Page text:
I’m re-reading a large Tom Clancy thriller because it has an olympic tie-in and I’m sort of a sucker for the Jack Ryan thrillers. These are NOT feminist books by any stretch of the imagination, and I think one could argue successfully that these books are anti-feminist in many ways.
But. Rainbow Six passes the Bechdel Test. WHAT? Yup, it does. In case you haven’t read Rainbow Six, let me just assure you that it is a typical Clancy thriller about spies and guns and terrorists and shooting people dead without a trial. The main characters are all men. The two main characters are familiar to people who read the Ryanverse books — John Clark and his son-in-law, Domingo Chavez. Back to how this book passes the Bechdel test.
1. There are at least two named women characters. There are far more than two named women characters in this book, but for now we’ll just mention Sandy Clark and Patricia Chavez, her daughter.
2. Who talk to each other. Sandy and Patricia do talk to each other in a dinner scene where both of their husbands are also present.
3. About something other than a man. Yes. Yes, they do talk to each other about work. Sandy is an ER nurse and Patricia is a medical doctor doing an OB/GYN residency.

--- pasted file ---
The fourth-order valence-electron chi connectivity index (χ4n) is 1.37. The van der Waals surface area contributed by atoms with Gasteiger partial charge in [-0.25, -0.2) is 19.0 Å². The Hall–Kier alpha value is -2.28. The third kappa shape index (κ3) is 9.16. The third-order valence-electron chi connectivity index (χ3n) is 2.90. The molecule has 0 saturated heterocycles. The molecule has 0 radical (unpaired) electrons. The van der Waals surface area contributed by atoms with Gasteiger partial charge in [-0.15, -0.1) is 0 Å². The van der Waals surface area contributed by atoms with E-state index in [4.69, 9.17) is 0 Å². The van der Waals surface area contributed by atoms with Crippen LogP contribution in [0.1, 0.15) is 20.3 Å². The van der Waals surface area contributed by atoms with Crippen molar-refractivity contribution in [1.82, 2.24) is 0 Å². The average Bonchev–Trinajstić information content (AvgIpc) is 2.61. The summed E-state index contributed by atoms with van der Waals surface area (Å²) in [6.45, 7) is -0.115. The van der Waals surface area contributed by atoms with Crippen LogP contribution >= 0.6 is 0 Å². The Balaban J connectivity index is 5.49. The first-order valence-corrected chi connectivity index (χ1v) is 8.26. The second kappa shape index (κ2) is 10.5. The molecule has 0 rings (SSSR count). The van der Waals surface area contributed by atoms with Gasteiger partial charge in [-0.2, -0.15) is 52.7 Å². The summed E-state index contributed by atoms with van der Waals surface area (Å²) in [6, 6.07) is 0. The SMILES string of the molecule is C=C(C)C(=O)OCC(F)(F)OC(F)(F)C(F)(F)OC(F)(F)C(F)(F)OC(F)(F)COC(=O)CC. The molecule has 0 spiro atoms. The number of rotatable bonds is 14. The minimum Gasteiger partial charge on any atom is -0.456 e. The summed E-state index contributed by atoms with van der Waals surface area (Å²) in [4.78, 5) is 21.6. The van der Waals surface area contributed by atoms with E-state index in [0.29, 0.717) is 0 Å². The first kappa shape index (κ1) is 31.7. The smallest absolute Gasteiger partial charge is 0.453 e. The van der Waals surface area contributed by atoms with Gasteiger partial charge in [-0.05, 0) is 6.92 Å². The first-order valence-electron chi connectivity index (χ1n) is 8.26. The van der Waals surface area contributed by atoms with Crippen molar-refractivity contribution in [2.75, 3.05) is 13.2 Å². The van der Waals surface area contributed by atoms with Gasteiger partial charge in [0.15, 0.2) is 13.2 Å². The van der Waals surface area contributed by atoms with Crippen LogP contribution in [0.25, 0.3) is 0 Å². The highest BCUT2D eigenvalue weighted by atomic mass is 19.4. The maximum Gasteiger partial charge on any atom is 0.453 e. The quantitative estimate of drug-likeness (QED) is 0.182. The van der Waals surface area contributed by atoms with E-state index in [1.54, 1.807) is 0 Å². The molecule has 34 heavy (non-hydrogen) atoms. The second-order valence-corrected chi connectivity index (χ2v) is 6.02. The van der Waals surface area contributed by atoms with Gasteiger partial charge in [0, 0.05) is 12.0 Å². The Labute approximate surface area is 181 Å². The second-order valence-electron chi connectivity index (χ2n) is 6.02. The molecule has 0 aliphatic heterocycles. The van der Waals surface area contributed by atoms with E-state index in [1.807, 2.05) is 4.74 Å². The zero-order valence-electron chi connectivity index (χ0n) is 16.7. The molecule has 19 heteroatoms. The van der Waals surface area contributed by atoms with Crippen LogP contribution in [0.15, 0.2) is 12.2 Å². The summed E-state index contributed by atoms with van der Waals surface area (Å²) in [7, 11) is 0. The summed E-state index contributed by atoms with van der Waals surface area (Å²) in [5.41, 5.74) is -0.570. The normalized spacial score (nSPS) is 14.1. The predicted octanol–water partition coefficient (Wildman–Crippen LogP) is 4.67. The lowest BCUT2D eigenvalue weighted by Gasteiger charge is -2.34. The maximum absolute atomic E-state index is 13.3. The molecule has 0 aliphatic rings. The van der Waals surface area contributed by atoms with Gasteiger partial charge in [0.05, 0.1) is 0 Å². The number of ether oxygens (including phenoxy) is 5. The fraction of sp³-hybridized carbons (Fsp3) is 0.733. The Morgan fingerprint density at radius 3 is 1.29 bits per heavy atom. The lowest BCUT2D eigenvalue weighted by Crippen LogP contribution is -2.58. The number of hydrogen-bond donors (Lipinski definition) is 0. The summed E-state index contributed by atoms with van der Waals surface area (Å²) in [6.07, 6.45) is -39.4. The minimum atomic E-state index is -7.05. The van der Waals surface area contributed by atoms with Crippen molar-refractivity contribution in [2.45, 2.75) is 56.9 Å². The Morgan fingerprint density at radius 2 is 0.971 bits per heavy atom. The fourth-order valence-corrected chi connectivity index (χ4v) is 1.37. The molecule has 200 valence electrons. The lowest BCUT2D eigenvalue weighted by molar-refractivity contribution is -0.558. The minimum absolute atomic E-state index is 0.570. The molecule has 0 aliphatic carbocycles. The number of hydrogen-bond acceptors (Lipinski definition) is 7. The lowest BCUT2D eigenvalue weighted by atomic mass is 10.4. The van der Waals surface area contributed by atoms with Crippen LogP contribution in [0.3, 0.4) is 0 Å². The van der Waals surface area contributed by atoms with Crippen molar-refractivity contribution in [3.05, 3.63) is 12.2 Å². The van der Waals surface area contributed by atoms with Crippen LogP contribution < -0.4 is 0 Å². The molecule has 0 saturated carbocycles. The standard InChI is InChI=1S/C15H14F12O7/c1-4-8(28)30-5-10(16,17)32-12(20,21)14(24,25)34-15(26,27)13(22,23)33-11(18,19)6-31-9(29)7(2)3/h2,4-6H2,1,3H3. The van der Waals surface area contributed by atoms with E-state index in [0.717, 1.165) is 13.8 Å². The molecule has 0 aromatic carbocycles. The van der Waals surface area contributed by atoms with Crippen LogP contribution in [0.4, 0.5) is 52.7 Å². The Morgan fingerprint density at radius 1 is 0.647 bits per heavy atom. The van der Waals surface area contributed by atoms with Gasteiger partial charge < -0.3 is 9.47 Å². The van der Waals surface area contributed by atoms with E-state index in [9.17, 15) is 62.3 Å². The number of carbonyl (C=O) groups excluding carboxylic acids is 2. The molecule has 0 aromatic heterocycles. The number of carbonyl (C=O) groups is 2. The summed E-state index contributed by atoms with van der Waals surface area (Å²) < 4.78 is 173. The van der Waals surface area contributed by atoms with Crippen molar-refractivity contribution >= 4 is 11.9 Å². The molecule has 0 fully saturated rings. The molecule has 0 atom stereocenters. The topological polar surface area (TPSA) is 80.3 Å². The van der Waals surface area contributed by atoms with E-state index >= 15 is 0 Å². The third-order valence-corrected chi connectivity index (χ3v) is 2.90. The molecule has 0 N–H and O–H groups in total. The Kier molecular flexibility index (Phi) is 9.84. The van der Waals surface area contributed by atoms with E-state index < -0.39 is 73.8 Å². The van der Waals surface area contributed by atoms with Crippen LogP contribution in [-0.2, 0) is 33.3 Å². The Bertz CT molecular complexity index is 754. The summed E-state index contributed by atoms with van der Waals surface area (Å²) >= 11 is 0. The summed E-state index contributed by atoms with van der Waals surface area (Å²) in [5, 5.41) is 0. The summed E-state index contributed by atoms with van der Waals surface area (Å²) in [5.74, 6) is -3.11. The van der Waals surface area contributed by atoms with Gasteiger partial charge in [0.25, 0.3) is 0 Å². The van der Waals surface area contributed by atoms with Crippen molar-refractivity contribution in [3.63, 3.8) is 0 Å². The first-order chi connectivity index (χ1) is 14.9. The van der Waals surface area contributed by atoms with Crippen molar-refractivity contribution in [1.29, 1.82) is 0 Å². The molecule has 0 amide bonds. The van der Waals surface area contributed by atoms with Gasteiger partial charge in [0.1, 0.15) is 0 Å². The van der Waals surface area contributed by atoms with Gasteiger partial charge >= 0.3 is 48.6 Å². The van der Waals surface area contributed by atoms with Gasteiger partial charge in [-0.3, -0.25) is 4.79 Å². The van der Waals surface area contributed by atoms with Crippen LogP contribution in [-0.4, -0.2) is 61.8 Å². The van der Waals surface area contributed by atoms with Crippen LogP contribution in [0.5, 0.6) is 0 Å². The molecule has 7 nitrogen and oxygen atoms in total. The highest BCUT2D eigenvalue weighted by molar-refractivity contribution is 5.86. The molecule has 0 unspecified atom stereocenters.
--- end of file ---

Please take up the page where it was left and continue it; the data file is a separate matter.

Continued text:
This scene is a weird little slice of domesticity in the book. I’m not sure what its purpose is exactly, except to emotionally set up the next operation that John and Domingo have to go on, which involves rescuing children.
To be (slightly) fair, there are also named women who play a more central role in the plot, but none of these talk to other women, only to men. I am only half-way through this re-read, so if this changes I will let you know.
If Tom Clancy can pass the Bechdel test, surely it shows that this is a very minimal standard. Yet, there are many books and movies that don’t pass the test, meaning they really ignore half the world’s population in the stories. Things that make you go hmmm.